United Kingdom Mozart, Bartók, Mendelssohn: Artemis Quartet (Vineta Sareika & Anthea Kreston [violins], Gregor Sigi [viola], Eckart Runge [cello]), Wigmore Hall, London, 14.2.2018. (CS)
Mozart – String Quartet in F major K590, ‘Prussian’
Bartók – String Quartet No.2 BB75
Mendelssohn – String Quartet No.3 in D major Op.44 No.1
When the Artemis Quartet put bow to string at this Cavatina Trust-supported recital at Wigmore Hall, I was immediately struck by the Quartet’s balancing of unanimity and individuality. The intonation in the unison flourish which marked the opening of the concert was flawless; the articulation cohered perfectly. But, as Mozart’s Quartet in F K590 unfolded, the four players conveyed their own personalities through their respective manner of performance and seemed to relish their independence as performers as much as their involvement in an ensemble conversation.
Leader Vineta Sareika’s playing is quite muscular and taut, the tone lean but sweet; Anthea Kreston produces a more expansive, earnest sound and her second violin lines formed a warm inner texture with Gregor Sigl’s viola, the latter rising to the fore with strong projection and rich colour. Cellist Eckart Runge balances Sareika’s tautness, his strong sound provided sure but buoyant foundations for the discourse above. Visually, too, they communicated their independence, choice of concert dress ranging from modern suit to tunic and leggings, with Sigl looking as if he had stepped from the pages of a Tolstoy novel!
The independent voices form an exciting mix: each is an equal in the musical debates, and each made its mark in the vigorous conversations. But, sustaining and controlling such intensity and insistence is a challenge, and the Allegro moderato of the Mozart Quartet took a little while to find its equilibrium – for the concertante textures and quite prominent ‘soloistic’ passages to settle into a firm groove. The exposition felt quite ‘wry’ and light-hearted but the mood darkened and deepened as the syncopation and imitative scales of the development propelled the movement onwards. The tone at the start of the following Allegretto was quite grainy but Sareika freed herself from the lower parts and took off in graceful flight, and as she coaxed the other voices to join her the texture remained lucid, highlighting some abrupt contrasts. And, surprise and contrast underpinned the Menuetto which seemed to twist and turn in unexpected directions, Runge’s oscillating ‘wobble’ at the close threatening to destabilise things further before the robust cadence quelled the insurgency. The final Allegro was lithe and witty, as Sareika slithered breezily through the running semiquavers before the Quartet deftly put the brakes at Mozart’s wry fermatas. The movement is complex and there was considerable drama and variety, but light-spiritedness won out in the end.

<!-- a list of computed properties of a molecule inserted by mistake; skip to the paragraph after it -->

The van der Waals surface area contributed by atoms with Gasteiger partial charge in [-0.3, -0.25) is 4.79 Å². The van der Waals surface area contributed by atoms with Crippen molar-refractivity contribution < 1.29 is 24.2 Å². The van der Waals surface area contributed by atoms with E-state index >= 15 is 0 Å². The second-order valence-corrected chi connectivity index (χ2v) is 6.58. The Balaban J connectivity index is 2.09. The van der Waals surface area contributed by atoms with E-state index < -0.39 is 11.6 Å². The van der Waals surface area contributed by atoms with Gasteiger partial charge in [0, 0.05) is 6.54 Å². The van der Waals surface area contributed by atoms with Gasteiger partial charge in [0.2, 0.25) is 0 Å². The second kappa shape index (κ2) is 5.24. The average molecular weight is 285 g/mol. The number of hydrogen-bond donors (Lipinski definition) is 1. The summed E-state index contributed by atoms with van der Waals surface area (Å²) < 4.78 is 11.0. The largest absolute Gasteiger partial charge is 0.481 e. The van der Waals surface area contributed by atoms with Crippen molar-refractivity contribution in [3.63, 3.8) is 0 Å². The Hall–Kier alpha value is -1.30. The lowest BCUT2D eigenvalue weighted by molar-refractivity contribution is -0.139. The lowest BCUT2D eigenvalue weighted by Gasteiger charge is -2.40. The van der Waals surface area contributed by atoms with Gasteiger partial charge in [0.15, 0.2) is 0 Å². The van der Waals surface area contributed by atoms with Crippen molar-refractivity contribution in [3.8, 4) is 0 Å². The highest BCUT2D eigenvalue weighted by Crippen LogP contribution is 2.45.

Mendelssohn’s D Major Quartet Op.44 No.1 was similarly exuberant and full of joy. Except for Runge, who was seated on a raised platform, the players perform standing and this gave them freedom and inspired vitality. The Artemis Quartet attacked the Molto Allegro vivace with fervour, Sareika’s arpeggio flourish landing on a scintillating bed of sound. And, the Quartet took Mendelssohn at his word: the tempo was very fast and the mood exhilarating. But, the second subject felt a little rushed: there certainly is a quiet urgency as the homophonic theme nudges forward, but here it felt breathless and lacking in the spaciousness which would allow the viola’s trembling inner line to speak more tellingly. The Menuetto had greater gentility and warmth, and the fluently flowing quavers of the minor-key trio – whispered with delicacy – maintained the spirit of the dance. However, again I found the Andante too hasty, and the individual voices and ideas too ‘competitive’ and overly rhetorical. Yes, Mendelssohn does instruct ‘con moto’, but also, ‘espressivo’ and I’d have liked Kreston to have had more time and space to allow the second violin’s beautiful inner line to truly sing, and for the whole Quartet to have emphasised the Mendelssohnian sweetness of the movement. The finale, Presto con brio, was impressive though – well-tuned, fleet, volatile, even explosive at times.
It was in Bartók’s Second Quartet, however, that the Artemis seemed really at home. They communicated an innate appreciation of the structure of the whole quartet. And, in this work the equality of the players’ voices, and their contrasting tone qualities, were perfectly attuned to Bartók’s creative thoughts and methods, as the individual instruments seem to reflect on the shared material in their own way, following their own trains of thought. They captured the essence of the musical conversation – all its conflicts, excesses, compromises, conciliations and ultimate cohesion. In the Moderato they created a rich sound-world which conveyed dark, sometimes troubled, passions, Runge’s firm, wiry cello line providing a strong support for Sareika’s high sheen, and the middle voices speaking assertively. The folky tint of this opening movement blossomed into resonant, vibrant dances in the Allegro molto capriccio: precision and bite were the order of the day as the dances organically unfolded, and the dialogues were at times almost violent in their intensity. Finally, the Artemis Quartet relished the rare extensive melodism of the long, slow finale, skilfully shaping the lament towards its sorrowful close.